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Some years ago, I had the singular experience of living in a small rural community where some folk considered the Baha’i Faith a cult. The Baha’is had a noticeable presence in the community — a booth at the county fair, frequent public events, well-known and respected Baha’i members of the community, an occasionally-epic annual Martin Luther King celebration, a racial unity group, and even a few members who regularly wrote letters to the editor of the newspaper, defending the Faith from attacks by well-meaning Christians.
Several of the local churches sponsored “Cult Nights” at which the pastor or a guest speaker would present the audience with a thumbnail sketch of a cult. Only one of them thought to invite cult members to the presentations. When this pastor — I’ll call him “Daniel” — held a three-week series on the Baha’i Faith, he invited the local Baha’is to attend. About a half-dozen of us did.
We had an exhilarating experience, and a fascinating dialogue. At the first meeting, Daniel looked out at the audience of about thirty or forty people and asked “Are there any Baha’is here?” We all raised our hands and he paled. He had clearly not expected us to actually show up. He was nervous throughout the presentation, but very courteously asked for us to weigh in if he said something inaccurate.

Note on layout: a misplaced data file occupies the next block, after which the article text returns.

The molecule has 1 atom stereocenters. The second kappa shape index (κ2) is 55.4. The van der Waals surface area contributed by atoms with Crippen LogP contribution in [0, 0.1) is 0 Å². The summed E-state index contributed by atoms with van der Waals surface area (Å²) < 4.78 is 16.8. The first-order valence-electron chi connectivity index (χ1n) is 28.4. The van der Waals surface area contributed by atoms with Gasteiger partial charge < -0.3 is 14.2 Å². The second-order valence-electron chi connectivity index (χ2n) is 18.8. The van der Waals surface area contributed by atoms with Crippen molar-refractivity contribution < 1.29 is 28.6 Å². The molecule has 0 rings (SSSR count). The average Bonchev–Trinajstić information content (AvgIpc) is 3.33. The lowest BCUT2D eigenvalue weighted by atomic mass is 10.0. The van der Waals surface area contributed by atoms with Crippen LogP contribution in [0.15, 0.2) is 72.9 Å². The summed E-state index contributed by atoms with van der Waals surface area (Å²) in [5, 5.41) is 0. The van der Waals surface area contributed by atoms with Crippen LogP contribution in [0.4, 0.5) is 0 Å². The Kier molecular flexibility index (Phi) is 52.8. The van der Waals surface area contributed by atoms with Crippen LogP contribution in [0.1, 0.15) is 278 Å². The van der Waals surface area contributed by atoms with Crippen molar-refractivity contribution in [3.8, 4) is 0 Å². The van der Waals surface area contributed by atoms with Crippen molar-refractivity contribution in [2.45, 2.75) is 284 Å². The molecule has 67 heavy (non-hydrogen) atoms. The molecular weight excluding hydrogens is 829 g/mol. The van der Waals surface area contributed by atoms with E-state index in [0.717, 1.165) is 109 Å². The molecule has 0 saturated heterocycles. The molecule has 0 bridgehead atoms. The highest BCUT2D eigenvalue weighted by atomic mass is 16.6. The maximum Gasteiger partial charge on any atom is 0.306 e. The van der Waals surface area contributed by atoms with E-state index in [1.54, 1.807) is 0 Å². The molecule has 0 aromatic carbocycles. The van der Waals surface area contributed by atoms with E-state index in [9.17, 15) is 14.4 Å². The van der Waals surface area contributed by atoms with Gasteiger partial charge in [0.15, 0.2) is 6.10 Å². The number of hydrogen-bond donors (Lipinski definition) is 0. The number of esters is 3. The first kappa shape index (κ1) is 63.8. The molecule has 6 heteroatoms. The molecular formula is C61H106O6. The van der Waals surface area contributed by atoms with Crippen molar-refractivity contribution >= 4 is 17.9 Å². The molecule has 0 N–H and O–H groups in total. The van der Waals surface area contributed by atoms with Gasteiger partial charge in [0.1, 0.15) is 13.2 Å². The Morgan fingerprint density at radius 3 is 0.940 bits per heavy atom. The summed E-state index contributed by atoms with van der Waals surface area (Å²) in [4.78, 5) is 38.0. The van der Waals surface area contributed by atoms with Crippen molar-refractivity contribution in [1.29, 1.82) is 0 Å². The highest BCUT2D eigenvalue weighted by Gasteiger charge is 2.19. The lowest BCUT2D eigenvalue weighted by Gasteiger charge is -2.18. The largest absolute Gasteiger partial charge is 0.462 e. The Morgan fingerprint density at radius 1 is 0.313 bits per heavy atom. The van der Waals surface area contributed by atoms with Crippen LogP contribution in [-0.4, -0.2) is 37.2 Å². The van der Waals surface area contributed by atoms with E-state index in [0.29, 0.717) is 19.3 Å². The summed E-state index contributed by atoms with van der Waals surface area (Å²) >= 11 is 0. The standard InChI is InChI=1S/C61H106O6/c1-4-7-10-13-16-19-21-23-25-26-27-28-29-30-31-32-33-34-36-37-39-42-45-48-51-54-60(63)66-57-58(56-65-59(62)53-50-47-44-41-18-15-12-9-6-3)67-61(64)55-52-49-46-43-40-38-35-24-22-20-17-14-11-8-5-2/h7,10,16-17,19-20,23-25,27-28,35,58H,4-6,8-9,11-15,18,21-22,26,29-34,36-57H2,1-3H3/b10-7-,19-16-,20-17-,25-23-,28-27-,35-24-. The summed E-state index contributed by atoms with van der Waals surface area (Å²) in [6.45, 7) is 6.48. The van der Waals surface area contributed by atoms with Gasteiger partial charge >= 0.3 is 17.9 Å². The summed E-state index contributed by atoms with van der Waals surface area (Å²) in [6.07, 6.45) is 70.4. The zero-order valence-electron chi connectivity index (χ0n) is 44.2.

So I found myself in front of his white board, and his congregation, explaining the Baha’i concepts of progressive revelation, salvation, and what has become known as the Trinity.
After the first session, Pastor Dan presented me with a series of questions:
- The Bible tells us Christ—and therefore God—is the same yesterday, today, and tomorrow. Doesn’t the concept of progressive revelation mean God changes?
- If there was a set dispensation for the Faith of Christ, why do the scriptures command us to “go and make disciples of all nations, teaching them to observe all things that Christ commanded?” (Mt. 28:19, 20)
- Most Christians believe the prophecy of the coming of the Spirit of Truth fulfilled at Pentecost when the Holy Spirit was poured out upon the disciples causing even those of different lands to understand their words. Why don’t Baha’is believe this event fulfilled that prophecy?
- Wasn’t the message the disciples delivered to their audiences about the blood atonement and the resurrection?
- If the agent of our salvation is not the blood of Christ, what is it?
- How can you tell someone is saved? And if our “works” contribute to our salvation, how can we know how many commandments must be obeyed in order to be saved?
- Doesn’t this focus on the Word of God mean Baha’is aren’t looking to the Person of Christ?
- How do you respond to the accusation that Baha’u’llah is a false prophet?
- Doesn’t the Bible teach a physical Resurrection?
- Do Baha’is accept Church doctrine as set in the Church Councils?
These questions cut straight to the heart of what had sent me out, at the age of eighteen, searching for Christ and Christianity. A series of fortunate events in childhood led me to ask impertinent questions about Christian theology such as, Why did God stop talking to us? and Why would a child from one Christian church have to confess a sin for going into another Christian church?
The list of questions brought into focus the divergence between the church doctrines I had been raised with and Christ’s teachings — teachings I love and returned to repeatedly as I investigated the teachings of Baha’u’llah.
I hope you’ll come along as, in this series of articles, I attempt to answer Pastor Dan’s questions.
Read the next article in the series: The Changeless Faith of God?